Now I’m going to be honest here. The Jammie Dodger isn’t my favourite biscuit. I feel it fails the dunking test, as the biscuit stays hard and the jam is always a bit too sticky. There again, what do I know? Plenty of people disagree, with the Jammie Dodger remaining one of the most popular children’s biscuits after 60 years in production.
For those who don’t know, it’s basically two pieces of circular shortbread sandwiching some sticky raspberry jam. Well not quite jam, but a jam like chemical that sticks the biscuits together like glue. There’s no custard cream game of two halves here.
Invented in Wales in the 1960s, the biscuits were made originally by Burton Biscuits. There have been several incarnations and spin-offs, notably the Choccie and Toffee Dodgers, but these newbies have never quite hit the heights of the original.
Comic sense for naming the Jammie Dodger
The Jammie Dodger got its name from Rodger the Dodger in the Beano comic. Rodger the Dodger, or Rodger Dawson to give him his real name, spends his life trying to get out of doing chores and homework. He’s been failing on that score since 1953, showing how if it’s not broken, it doesn’t need fixing.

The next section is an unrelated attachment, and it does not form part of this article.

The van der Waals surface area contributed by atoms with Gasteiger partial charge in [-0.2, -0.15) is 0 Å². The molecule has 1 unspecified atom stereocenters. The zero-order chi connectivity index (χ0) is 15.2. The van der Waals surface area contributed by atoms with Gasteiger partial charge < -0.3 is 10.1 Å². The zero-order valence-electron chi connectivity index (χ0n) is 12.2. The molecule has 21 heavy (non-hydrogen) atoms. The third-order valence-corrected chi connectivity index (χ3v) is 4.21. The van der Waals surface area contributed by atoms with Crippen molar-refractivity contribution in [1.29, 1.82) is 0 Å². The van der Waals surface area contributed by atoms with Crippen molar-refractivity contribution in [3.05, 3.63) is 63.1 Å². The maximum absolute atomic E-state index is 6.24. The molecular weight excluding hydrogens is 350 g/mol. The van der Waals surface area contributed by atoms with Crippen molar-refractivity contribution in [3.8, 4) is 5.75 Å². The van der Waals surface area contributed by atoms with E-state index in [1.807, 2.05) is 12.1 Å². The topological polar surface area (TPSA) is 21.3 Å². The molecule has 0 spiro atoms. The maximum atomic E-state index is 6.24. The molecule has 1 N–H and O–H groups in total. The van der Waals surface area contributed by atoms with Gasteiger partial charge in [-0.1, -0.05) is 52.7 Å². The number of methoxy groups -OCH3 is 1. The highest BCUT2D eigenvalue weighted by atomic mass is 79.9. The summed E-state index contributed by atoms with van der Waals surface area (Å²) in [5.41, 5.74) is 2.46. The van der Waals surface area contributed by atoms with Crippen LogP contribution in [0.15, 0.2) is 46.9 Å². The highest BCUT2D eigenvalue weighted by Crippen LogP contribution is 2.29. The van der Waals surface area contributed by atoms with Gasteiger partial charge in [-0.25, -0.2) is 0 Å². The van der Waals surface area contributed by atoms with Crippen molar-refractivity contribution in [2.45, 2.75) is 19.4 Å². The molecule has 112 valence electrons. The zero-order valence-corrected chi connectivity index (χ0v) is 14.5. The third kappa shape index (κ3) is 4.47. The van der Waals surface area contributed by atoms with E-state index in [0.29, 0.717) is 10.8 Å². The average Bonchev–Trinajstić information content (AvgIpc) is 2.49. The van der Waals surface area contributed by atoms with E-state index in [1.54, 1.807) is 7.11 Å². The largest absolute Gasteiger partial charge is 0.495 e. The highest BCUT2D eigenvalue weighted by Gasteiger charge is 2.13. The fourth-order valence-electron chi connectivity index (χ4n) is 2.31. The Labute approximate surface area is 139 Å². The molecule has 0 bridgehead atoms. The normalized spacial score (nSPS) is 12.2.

‘Jammie’ apparently comes from the UK slang word ‘Jammy’ for luck, although the official biscuit is spelt with the ‘ie’ rather than ‘y’. Not at a lot of people know that, but then it’s not going to change the world.
In 2009, Jammie Dodgers were the most popular children’s sweet biscuit brand in the United Kingdom (although 40% of the year’s sales were consumed by adults. Maybe the filled in the form. “yeah, my kids eat them all the time…”).
More interestingly they featured in Dr Who (Matt Smith, s5), where one was used to battle the Daleks as a Tardis self destruction tool, or at least until it went into Matt Smith’s mouth.
Blue Dalek : Scan reveals nothing! TARDIS self-destruct device non-existent!
There’s nothing like being promised tea and not getting it.